FIG. 6A is a graph of temperature versus heat capacity of Gd5 (Si0.0825 Ge0.9175)4 in magnetic fields of 0, 2, 5, 7.5, and 10 Tesla from 0 to 350 K where K is Kelvin degrees.

FIG. 6B is a graph of total entropy of Gd5 (Si0.0825 Ge0.9175)4 in magnetic fields of 0, 2, 5, 7.5, and 10 Tesla from 40 to 120 K.

FIG. 6C is a graph of adiabatic temperature change (magnetocaloric effect) versus temperature for Gd5 (Si0.0825 Ge0.9175)4 from approximately 3.5 K to 250 K estimated from the entropy curves shown in FIG. 6B for a magnetic field change from 0 to 2 Tesla, from 0 to 5 Tesla, from 0 to 7.5 Tesla, and from 0 to 10 Tesla.

FIG. 6D is a graph of magnetic entropy change versus temperature for Gd5 (Si0.0825 Ge0.9175)4 estimated from the magnetization measurements (solid symbols, dotted lines) and from heat capacity measurements (open symbols, solid lines) between approximately 3.5 K to 120 K. The lines are guides for the eye.

FIG. 6E is a graph of temperature versus inverse ac magnetic susceptibility for Gd5 (Si0.0825 Ge0.9175)4 from 4.5 K to 325 K at ac field of 1.25 Oe, frequency of 1 kHz, and no bias dc field.

The results shown in FIG. 6A-6E are typical for all alloy compositions in the Gd5 Ge4 -based orthohombic phase region (FIG. 1), i.e. x approximately equals 0 to 0.20.

FIG. 7A is a graph of temperature versus heat capacity of Gd5 (Si0.43 Ge0.57)4 in magnetic fields of 0, 2, 5, 7.5, and 10 Tesla from approximately 3.5 to 350 K.

FIG. 7B is a graph of temperature versus total entropy of Gd5 (Si0.43 Ge0.57)4 in magnetic fields of 0, 2, 5, 7.5, and 10 Tesla from 200 to 300 K.

FIG. 7C is a graph of adiabatic temperature change (magnetocaloric effect) versus temperature for Gd5 (Si0.43 Ge0.57)4 from 150 K to 250 K estimated from the entropy curves shown in FIG. 7B for a magnetic field change from 0 to 2 Tesla, from 0 to 5 Tesla, from 0 to 7.5 Tesla, and from 0 to 10 Tesla.

FIG. 7D is a graph of magnetic entropy change versus temperature for Gd5 (Si0.43 Ge0.57)4 estimated from the magnetization measurements (solid symbols, dotted lines) and from heat capacity measurements (open symbols, solid lines) between 150 K to 350 K. The lines are guides for the eye.

FIG. 7E is a graph of temperature versus inverse ac magnetic susceptibility for Gd5 (Si0.43 Ge0.57)4 from 4.5 K to 325 K at ac field of 1.25 Oe, frequency of 1 kHz, and no bias dc field.

The behaviors shown in FIGS. 7A-7E are typical for all alloy compositions in the ternary monoclinic phase region (FIG. 1), i.e. x approximately equals 0.25 to 0.50.

FIG. 8A is a graph of temperature versus heat capacity of Gd5 (Si0.8 Ge0.2)4 in magnetic fields of 0, 2, 5, 7.5, and 10 Tesla from approximately 3.5 to 350 K.

FIG. 8B is a graph of total entropy of Gd5 (Si0.8 Ge0.2)4 in magnetic fields of 0, 2, 5, 7.5, and 10 Tesla from 240 to 350 K.

FIG. 8C is a graph of adiabatic temperature change (magnetocaloric effect) versus temperature for Gd5 (Si0.8 Ge0.2)4 from 200 K to 350 K estimated from the entropy curves shown in FIG. 8B for a magnetic field change from 0 to 2 Tesla, from 0 to 5 Tesla, from 0 to 7.5 Tesla, and from 0 to 10 Tesla.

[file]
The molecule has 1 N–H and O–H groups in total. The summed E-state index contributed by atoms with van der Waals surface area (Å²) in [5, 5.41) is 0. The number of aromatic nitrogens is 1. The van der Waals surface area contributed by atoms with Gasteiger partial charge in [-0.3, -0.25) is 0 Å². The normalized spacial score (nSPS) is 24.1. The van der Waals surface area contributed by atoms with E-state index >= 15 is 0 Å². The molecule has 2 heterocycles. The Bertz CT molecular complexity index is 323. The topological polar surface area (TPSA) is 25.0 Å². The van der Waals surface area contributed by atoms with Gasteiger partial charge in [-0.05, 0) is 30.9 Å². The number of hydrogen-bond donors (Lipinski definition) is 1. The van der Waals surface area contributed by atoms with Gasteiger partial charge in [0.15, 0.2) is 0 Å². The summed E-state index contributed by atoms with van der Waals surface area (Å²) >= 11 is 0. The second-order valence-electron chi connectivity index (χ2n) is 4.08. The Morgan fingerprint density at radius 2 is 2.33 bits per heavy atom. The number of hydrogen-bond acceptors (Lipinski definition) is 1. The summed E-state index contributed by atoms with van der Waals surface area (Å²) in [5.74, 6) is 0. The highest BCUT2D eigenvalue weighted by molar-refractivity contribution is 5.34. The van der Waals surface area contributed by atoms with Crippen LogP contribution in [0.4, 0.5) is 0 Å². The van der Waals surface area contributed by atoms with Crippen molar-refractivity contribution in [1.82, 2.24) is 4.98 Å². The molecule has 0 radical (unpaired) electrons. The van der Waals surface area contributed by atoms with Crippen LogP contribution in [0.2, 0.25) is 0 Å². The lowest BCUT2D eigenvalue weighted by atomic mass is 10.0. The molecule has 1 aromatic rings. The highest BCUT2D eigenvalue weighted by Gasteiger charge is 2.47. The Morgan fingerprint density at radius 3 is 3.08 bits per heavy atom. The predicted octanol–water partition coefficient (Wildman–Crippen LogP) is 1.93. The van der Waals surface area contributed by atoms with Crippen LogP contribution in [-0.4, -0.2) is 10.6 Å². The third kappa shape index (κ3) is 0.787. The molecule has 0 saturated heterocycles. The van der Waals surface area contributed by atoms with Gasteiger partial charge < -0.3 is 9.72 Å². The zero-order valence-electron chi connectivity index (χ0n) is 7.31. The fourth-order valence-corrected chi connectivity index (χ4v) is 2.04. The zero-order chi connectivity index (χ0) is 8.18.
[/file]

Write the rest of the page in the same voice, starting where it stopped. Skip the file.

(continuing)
FIG. 8D is a graph of magnetic entropy change versus temperature for Gd5 (Si0.8 Ge0.2)4 estimated from the magnetization measurements (solid symbols, dotted lines) and from heat capacity measurements (open symbols, solid lines) between 3.5 K to 350 K. The lines are guides for the eye.

The results shown in FIGS. 8A-8D are typical for all alloys in the Gd5 Si4 -based orthochombic composition region (FIG. 1), i.e. x approximately equals 0.5 to 1.0.

FIG. 9 is a graph of adiabatic temperature change (magnetocaloric effect) for the Gd5 (Six Ge1-x)4 series refrigerant materials for a magnetic field change from 0 to 7.5 Tesla as determined from the magnetic heat capacity.

FIG. 10 is a bar graph representation comparing regenerator efficiency parameter (i.e. figure of merit) of the Gd5 (Six Ge1-x)4 series refrigerant materials (shown as the shaded rectangles) in comparison with the best known prototype refrigerants listed (unshaded rectangles) in the same regions of temperature for a magnetic field change from 0 to 5 Tesla.

FIGS. 11 and 12 are schematic views of regenerators.

DETAILED DESCRIPTION OF THE INVENTION

An active magnetic regenerator and method in accordance with an embodiment of the present invention employ a magnetic refrigerant that provides extraordinarily high and heretofore undiscovered magnetocaloric effect (magnetic entropy change) based on a reversible first order phase transition upon heating. The reversible first order phase transition provides a sharp reduction in magnetization near the magnetic ordering temperature (Curie temperature) that results in the extraordinarily high magnetocaloric effect (magnetic entropy change). For purposes of illustration, the magnetic refrigerant of the present invention typically exhibits a magnetic entropy change that is at least twice (200%) that exhibited by polycrystalline Gd, which to-date is the best active ferromagnetic refrigerator material near room temperature (i.e. 293 K) in prototype magnetic refrigerators because its Curie temperature is 294 degrees K.